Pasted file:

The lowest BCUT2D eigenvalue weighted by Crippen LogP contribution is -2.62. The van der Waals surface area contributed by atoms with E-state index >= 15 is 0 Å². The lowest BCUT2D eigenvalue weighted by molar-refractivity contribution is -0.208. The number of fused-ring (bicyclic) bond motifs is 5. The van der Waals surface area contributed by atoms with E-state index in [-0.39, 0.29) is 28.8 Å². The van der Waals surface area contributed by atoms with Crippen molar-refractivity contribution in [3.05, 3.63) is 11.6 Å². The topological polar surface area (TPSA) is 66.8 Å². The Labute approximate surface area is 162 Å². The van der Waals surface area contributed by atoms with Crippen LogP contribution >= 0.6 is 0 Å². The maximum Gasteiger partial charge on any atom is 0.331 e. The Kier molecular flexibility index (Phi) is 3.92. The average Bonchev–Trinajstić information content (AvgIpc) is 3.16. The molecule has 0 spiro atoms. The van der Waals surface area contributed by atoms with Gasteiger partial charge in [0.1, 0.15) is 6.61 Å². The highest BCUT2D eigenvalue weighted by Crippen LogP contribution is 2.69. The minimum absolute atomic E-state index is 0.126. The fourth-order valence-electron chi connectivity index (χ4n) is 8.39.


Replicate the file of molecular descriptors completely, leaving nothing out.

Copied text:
The lowest BCUT2D eigenvalue weighted by Crippen LogP contribution is -2.62. The van der Waals surface area contributed by atoms with E-state index >= 15 is 0 Å². The lowest BCUT2D eigenvalue weighted by molar-refractivity contribution is -0.208. The number of fused-ring (bicyclic) bond motifs is 5. The van der Waals surface area contributed by atoms with E-state index in [-0.39, 0.29) is 28.8 Å². The van der Waals surface area contributed by atoms with Crippen molar-refractivity contribution in [3.05, 3.63) is 11.6 Å². The topological polar surface area (TPSA) is 66.8 Å². The Labute approximate surface area is 162 Å². The van der Waals surface area contributed by atoms with Crippen LogP contribution >= 0.6 is 0 Å². The maximum Gasteiger partial charge on any atom is 0.331 e. The Kier molecular flexibility index (Phi) is 3.92. The average Bonchev–Trinajstić information content (AvgIpc) is 3.16. The molecule has 0 spiro atoms. The van der Waals surface area contributed by atoms with Gasteiger partial charge in [0.1, 0.15) is 6.61 Å². The highest BCUT2D eigenvalue weighted by Crippen LogP contribution is 2.69. The minimum absolute atomic E-state index is 0.126. The fourth-order valence-electron chi connectivity index (χ4n) is 8.39.